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APRIL-JUNE 21

QUARTERLY NEWSLETTER OF THE LANDSCAPE OBSERVATORY - 69

THE OBSERVER

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The University of Valencia Chair for Citizen Engagement and Valencian Landscapes: a keystone of the Valencian Community's landscape policy

Emilio Iranzo
Chair for Citizen Engagement and Valencian Landscapes

In 2004, the Valencian Community acceded to the European Landscape Convention (ELC, Florence, 2000). Accession to the ELC signified a major commitment, namely incorporating its principles into the legal and administrative framework of the Valencian Community, and marked a watershed in the way we manage our land. This was immediately embodied in Law 4/2004 of the Valencian Government on spatial planning and landscape protection (hereinafter, LOTPP), the legal instrument that would lay the foundation of the Valencian Community's entire landscape policy.

From the outset, the Valencian landscape policy sought to establish the necessary legal, technical and institutional mechanisms to ensure the population's well-being, incorporating landscape criteria and citizen engagement in spatial and city planning processes. However, the initial momentum and good work carried out by politicians and specialists at the Valencian Government's Directorate General for Territory and Landscape clashed with a still limited territorial culture, pressure from an unabated property sector in the years leading up to the 2008 crisis, scant technical and administrative know-how for rolling out the planned instruments and, above all, a lack of political will to uphold the commitment made to the ELC.

Although included in Article 37 of the LOTPP of 2004, it was not until 2011, by Decree 1/2011, that the Spatial Strategy of the Valencian Community (hereinafter ETCV) was approved. This was the core instrument meant to frame spatial, urban and landscape planning policies and those with territorial impact, with an ultimate view to shaping the Valencian Community's territorial and economic model. Not all attempts to implement instruments meant to pursue the aims of the LOTPP and the ETCV at the subregional or sector-specific level were successful. Thus, proposals and preliminary drafts of territorial action plans were either watered down or remained "dormant".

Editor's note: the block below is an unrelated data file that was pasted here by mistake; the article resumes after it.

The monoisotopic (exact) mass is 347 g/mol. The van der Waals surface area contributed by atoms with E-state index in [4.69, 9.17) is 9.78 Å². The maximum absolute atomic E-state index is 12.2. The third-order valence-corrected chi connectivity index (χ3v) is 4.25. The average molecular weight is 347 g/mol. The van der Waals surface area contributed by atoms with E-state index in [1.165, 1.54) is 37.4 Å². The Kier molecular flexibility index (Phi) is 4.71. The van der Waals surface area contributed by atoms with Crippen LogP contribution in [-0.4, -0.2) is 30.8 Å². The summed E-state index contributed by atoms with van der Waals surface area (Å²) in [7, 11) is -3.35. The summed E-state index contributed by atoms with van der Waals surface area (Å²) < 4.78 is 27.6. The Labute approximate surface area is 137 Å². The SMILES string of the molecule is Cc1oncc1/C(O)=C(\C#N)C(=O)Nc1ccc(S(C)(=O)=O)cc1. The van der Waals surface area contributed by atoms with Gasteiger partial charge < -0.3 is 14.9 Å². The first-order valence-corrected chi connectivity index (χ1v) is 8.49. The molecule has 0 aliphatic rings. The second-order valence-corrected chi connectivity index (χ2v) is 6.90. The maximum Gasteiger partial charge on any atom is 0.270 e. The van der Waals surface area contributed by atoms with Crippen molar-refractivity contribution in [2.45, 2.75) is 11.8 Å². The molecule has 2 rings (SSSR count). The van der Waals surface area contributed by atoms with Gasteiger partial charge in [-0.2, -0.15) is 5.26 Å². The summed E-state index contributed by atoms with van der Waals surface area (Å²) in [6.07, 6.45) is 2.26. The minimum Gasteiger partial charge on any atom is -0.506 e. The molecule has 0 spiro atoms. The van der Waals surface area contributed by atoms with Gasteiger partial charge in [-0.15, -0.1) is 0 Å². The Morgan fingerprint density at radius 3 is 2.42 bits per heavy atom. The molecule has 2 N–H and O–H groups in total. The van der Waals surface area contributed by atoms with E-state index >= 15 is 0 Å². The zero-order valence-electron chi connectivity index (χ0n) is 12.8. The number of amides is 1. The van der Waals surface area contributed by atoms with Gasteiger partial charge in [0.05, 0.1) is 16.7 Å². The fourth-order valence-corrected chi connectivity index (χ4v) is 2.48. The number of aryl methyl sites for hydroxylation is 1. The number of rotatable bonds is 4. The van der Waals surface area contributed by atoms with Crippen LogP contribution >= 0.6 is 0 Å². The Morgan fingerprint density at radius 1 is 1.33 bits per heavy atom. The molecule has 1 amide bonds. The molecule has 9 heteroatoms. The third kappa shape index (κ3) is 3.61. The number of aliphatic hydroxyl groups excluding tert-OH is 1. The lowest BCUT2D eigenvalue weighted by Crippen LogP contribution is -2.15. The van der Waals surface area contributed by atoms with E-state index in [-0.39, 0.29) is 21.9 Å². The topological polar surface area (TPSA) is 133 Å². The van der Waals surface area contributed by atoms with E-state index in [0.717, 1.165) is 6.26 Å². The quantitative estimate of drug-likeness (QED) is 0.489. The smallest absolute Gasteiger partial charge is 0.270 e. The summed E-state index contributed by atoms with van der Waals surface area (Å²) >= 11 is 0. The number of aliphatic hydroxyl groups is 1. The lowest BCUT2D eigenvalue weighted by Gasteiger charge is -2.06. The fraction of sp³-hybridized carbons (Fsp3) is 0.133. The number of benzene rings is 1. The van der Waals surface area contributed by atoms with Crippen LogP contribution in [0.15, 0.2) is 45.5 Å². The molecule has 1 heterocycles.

A turning point in this ordeal occurred thanks to the legislative reform embodied in Law 5/2014 of the Valencian Community on spatial planning, urban planning and landscape (hereinafter LOTUP) and the renewed political sensitivity shown by the government agencies in recent years. The LOTUP strove to coordinate and simplify the pre-existing regulatory framework with territorial, environmental, economic, social and, of course, landscape implications. In addition, planning instruments were reactivated.

The LOTUP (2014) has also been modified and adjusted in recent years to provide Valencians with a suitable legal framework on which to base their territorial landscape policy. A shift seems to be afoot, with the political powers that be now opening their eyes to territorial and landscape issues. A further step in this process is the current preparation of the Regulation on Spatial and Landscape Planning, which will serve to specify how the instruments and procedures provided for by law should be applied.

It is within this framework of renewed political sensitivity towards implementing the guidelines of the European Landscape Convention in which the University of Valencia Chair for Citizen Engagement and Valencian Landscapes comes into being. The Chair is designed to act as an academic platform for reflection, research and knowledge transfer on landscape and citizen engagement. All within a framework of collaboration between the Valencian Ministry of Spatial Policy, Public Works and Mobility and the University of Valencia, for the promotion of knowledge and dissemination of Valencian landscapes.

Since 2016, the Chair for Citizen Engagement and Valencian Landscapes has become consolidated as an effective instrument of the University of Valencia and the Ministry of Spatial Policy, Public Works and Mobility for rounding out aspects of the Valencian Community's landscape policy. The need to raise social awareness around landscape-related values and engage citizens in spatial planning makes the Chair a highly appealing tool, as it acts as a territorial antenna that broadcasts the spirit of the LOTUP (2014) and the European Landscape Convention (2000). It is also a driver of new actions and projects, such as the Mental and Collaborative Atlas of Valencian Landscapes, that are in line with the spatial and landscape policy of the Valencian Community.

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